She may have turned 80 in February but Yoko Ono is still capable of turning heads and minds. Not looking a day over 60, as mentally sharp as ever, Ono has transcended age. She opened Meltdown 2013 (which she’s curating) with a blistering, thrilling, cutting-edge music-as-art set, which not so much pushed boundaries as ignored them. Like some cocksure 70-year-old kid, she even had the chutzpah to begin with the new Moonbeams, which started as rumination and finished in a frenzied, freeform barrage of transfixing noise.
How times change. Once reviled, she’s now an international treasure and the world has finally caught up with the music of Ono and her seven-strong Plastic Ono Band which included her son Sean Ono Lennon (“what are we gonna play next, mum?”) and, in the Linda McCartney role, Lennon’s girlfriend, Charlotte Kemp Muhl.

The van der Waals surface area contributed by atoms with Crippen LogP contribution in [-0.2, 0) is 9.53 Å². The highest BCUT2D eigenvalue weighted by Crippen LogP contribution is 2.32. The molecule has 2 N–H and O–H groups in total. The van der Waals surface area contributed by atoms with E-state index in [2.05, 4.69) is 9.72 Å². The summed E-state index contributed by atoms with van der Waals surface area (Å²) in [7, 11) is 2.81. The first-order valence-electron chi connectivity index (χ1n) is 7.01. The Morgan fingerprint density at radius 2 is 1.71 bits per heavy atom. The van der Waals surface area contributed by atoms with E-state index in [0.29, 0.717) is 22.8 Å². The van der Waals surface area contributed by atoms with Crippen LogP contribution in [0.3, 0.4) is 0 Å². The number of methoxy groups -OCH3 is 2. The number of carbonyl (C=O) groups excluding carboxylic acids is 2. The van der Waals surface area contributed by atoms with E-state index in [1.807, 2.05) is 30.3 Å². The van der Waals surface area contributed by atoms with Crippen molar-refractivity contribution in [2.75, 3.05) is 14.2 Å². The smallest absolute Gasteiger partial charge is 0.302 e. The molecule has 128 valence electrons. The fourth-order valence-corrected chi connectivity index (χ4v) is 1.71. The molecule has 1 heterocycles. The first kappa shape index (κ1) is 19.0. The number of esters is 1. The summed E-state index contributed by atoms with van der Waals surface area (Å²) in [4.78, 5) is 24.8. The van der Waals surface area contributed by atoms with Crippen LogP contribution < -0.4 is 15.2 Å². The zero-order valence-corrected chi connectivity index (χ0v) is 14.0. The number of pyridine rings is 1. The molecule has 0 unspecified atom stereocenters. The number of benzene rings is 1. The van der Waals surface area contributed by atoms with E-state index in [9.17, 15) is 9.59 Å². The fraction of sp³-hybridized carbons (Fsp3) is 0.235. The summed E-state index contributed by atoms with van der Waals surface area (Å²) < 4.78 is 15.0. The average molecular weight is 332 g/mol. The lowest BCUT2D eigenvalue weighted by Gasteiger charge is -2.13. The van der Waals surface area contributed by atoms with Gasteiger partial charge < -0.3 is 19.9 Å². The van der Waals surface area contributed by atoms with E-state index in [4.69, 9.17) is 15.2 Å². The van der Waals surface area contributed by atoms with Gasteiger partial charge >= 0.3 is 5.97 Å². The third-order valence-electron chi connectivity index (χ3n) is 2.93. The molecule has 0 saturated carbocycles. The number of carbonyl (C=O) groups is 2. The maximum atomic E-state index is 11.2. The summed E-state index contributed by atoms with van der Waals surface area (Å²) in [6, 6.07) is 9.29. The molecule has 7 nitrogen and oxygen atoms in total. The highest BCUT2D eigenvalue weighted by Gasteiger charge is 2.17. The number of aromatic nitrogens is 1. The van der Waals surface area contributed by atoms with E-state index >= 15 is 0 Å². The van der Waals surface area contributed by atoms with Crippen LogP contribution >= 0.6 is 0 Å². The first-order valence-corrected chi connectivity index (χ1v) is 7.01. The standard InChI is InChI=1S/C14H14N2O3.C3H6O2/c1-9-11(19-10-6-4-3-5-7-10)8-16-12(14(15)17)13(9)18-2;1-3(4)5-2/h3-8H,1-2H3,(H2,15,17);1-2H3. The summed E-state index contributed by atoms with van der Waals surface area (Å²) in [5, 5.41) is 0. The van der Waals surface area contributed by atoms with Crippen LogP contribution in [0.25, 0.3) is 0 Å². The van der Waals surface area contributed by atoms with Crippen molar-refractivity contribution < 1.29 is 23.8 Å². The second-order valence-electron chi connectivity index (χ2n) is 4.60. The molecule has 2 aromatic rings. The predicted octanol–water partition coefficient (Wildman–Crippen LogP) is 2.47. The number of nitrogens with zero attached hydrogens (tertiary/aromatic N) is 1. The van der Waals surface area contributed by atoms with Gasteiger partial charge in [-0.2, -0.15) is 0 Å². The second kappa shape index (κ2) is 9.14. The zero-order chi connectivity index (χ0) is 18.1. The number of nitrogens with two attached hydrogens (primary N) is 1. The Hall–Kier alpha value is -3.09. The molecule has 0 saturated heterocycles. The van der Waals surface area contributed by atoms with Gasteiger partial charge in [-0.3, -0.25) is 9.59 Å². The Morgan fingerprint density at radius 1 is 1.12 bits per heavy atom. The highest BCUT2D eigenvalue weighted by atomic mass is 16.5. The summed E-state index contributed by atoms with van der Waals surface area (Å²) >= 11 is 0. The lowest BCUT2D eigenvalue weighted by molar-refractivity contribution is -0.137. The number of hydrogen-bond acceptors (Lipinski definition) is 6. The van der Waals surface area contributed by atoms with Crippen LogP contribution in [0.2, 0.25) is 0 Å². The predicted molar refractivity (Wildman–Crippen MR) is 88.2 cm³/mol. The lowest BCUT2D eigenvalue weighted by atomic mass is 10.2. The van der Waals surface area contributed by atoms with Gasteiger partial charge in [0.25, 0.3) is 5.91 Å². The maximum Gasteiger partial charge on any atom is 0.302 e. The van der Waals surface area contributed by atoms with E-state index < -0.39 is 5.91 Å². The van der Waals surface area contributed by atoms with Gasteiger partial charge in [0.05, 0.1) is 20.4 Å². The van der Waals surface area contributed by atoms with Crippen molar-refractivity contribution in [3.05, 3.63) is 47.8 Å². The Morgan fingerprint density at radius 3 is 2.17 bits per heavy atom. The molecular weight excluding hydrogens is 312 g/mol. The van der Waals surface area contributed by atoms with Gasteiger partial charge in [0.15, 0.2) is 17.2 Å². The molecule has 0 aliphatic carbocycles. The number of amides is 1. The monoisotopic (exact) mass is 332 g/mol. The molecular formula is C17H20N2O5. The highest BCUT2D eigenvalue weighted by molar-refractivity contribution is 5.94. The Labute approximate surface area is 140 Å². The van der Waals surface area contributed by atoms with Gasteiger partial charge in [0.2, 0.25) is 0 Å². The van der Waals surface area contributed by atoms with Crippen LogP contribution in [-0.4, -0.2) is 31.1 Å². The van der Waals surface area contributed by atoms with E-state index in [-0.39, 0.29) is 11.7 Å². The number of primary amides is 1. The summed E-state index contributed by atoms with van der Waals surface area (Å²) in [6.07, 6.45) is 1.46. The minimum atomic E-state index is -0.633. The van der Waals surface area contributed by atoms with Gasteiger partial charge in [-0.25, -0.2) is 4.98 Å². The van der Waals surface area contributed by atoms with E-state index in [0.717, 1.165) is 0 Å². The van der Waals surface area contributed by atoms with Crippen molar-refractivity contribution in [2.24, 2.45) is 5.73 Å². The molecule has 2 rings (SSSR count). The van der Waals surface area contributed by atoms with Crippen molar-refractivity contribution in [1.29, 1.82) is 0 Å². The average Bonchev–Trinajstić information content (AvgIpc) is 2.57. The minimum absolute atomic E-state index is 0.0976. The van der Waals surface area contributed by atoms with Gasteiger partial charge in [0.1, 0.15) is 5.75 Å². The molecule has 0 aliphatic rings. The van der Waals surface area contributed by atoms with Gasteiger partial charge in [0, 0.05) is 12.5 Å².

To the delight of a crowd who were already pleased, she gave her only hit, Walking On Thin Ice, a swish reggaefied backbeat; duetted with Peaches on Yes I’m A Witch and unleashed the hounds on a coruscating Don’t Worry Kyoko (Mummy’s Only Looking For Her Hand In The Snow). More coquettish than she was in her 20s, Ono showed some groovy moves when the mood took her and informed us, perhaps improbably, that “I feel I know you”.
Almost wordless but still saying much, Moving Mountains and Calling saw Ono embrace dream-like beauty, refusing to compromise and bleating like a sheep. At the end, audience members stampeded from the gods to dance to the seemingly undanceable. An extraordinary performance by any standards: for a woman in her ninth decade, almost unbelievable.